Public can take role in ozone-reduction effort
BY: Jack “Miles” Ventimiglia, Editor
Average Kansas Citians can go beyond stricter regulations for coal-fed electric power plants and the trucking industry to reduce ground-level ozone and related health risks.
Small engines, including those found in cars and lawnmowers, add to the pollution. Emissions from such devices can be controlled, Amy Algoe-Eakin said. Eakin serves as an environmental protection specialist with the Environmental Protection Agency, Kansas City, Kan.
“Everyday people can make a difference in air quality, too, whether that means carpooling or fueling up after 7, or deferring mowing the lawn until the evening,” Eakin said.
An asthma sufferer who feels the effect of bad air when trying to breathe, Jim Gargotta, 53, said he times the hour for mowing his lawn to protect the environment.
“I don’t mow my grass in the middle of the day. I don’t do that because I know that it contributes to the overall air that we’re all breathing,” Gargotta said.
Gargotta serves as treasurer for the Asthma and Allergy Foundation of America, Kansas City chapter. He said people should be aware that using gas-powered machinery thoughtfully can help protect people from debilitating respiratory attacks.
The Mid-America Regional Council, Kansas City, Mo., reported that lawnmowers, line-trimmers and other yard equipment powered by small gas engines can cause more pollution than cars. Although cars are required to have emission control systems, small gas engines typically are not. This means that after an hour, the average lawnmower emits as many volatile organic compounds found in ground-level ozone as driving a new car 340 miles.
Over half of all ozone-forming pollutants are caused by everyday actions, such as driving, painting, refueling and using gas-powered lawn and garden equipment. Approximately one-third of the regional emissions that contribute to Greater Kansas City’s ground-level ozone problem come from cars and trucks, according to the Kansas Department of Health and Environment, Topeka.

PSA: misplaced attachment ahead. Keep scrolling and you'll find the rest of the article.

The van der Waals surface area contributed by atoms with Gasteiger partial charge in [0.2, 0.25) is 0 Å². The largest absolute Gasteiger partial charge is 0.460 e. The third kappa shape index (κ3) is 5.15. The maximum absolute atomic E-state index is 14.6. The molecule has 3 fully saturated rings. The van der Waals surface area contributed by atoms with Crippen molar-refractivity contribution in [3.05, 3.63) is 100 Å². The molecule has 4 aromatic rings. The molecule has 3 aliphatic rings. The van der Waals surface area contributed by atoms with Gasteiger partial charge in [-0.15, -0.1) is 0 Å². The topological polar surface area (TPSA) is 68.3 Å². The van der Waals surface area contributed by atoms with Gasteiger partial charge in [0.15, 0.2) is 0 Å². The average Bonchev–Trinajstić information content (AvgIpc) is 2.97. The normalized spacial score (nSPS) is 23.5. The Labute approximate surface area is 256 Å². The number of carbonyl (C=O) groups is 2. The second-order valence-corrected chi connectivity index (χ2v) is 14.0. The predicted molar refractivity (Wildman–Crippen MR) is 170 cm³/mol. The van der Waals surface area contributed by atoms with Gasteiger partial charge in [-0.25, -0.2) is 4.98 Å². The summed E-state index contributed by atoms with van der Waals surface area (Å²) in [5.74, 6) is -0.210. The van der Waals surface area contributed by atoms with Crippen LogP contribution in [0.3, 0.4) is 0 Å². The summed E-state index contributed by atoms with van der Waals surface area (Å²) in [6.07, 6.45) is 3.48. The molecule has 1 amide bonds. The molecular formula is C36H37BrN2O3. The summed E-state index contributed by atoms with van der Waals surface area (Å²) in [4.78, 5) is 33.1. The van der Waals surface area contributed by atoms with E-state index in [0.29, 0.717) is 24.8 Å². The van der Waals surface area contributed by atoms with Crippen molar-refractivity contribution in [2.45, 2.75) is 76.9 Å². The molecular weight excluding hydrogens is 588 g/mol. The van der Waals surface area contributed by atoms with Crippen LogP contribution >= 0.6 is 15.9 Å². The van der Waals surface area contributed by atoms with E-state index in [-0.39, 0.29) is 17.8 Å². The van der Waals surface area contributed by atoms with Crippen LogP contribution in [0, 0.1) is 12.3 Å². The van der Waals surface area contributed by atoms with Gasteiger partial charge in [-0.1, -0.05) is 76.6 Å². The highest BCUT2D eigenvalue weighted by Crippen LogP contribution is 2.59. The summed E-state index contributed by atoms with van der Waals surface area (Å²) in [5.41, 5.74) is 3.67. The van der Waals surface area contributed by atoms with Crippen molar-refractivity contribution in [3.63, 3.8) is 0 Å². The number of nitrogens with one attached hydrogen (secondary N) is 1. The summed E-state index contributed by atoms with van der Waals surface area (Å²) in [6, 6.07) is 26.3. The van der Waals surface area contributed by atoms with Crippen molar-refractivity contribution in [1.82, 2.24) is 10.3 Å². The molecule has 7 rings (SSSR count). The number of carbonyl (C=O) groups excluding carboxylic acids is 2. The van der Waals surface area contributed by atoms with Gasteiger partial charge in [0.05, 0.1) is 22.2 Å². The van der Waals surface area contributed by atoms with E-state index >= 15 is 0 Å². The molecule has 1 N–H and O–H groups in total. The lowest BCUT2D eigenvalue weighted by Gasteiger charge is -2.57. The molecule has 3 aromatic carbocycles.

“Everybody plays a part in this problem,” department Director Ronald Hammer-schmidt said. “Fortunately, everybody can just as easily be a part of the solution.”
Good Air Habits
The public can take these ozone-reduction steps, according to information provided by Mid-America Regional Council, the Missouri Department of Natural Resources and the Kansas Department of Health and Environment:
- Allowing native plants to grow results in less mowing, air pollution, watering, fertilizer and other chemicals;
- Electric lawn equipment pollutes less than gasoline-powered equipment;
- Reel mowers scissor-cut grass blades, yield natural mulch, work well on small- to medium-size lots and provide exercise that can burn 400 to 450 calories per hour;
- Spill-proof gas cans almost eliminate spills by shutting off before fuel tanks overfill and prevent vapor leaks;
- Carpooling or riding the bus reduces pollution from burning fossil fuels;
- Well-maintained cars pollute less and run better;
- High-gas-mileage cars save money on gas and pollute less;
- Refuel after dusk, especially on days when the air quality is poor, and never top off the tank because dripping fuel adds to ozone formation;
- Much of the area’s electricity comes from coal-fed power plants, so turning off lights and adjusting thermostats help curb pollution from such plants;
- Do not use gasoline or charcoal lighter fluid when barbecuing; and
- Avoid chemicals that contain volatile organic compounds such as spray paint, paint thinners, pesticides, glue solvents and weed killers.
The Mid-America Regional Council has detailed information about Kansas City air quality at www.marc.org.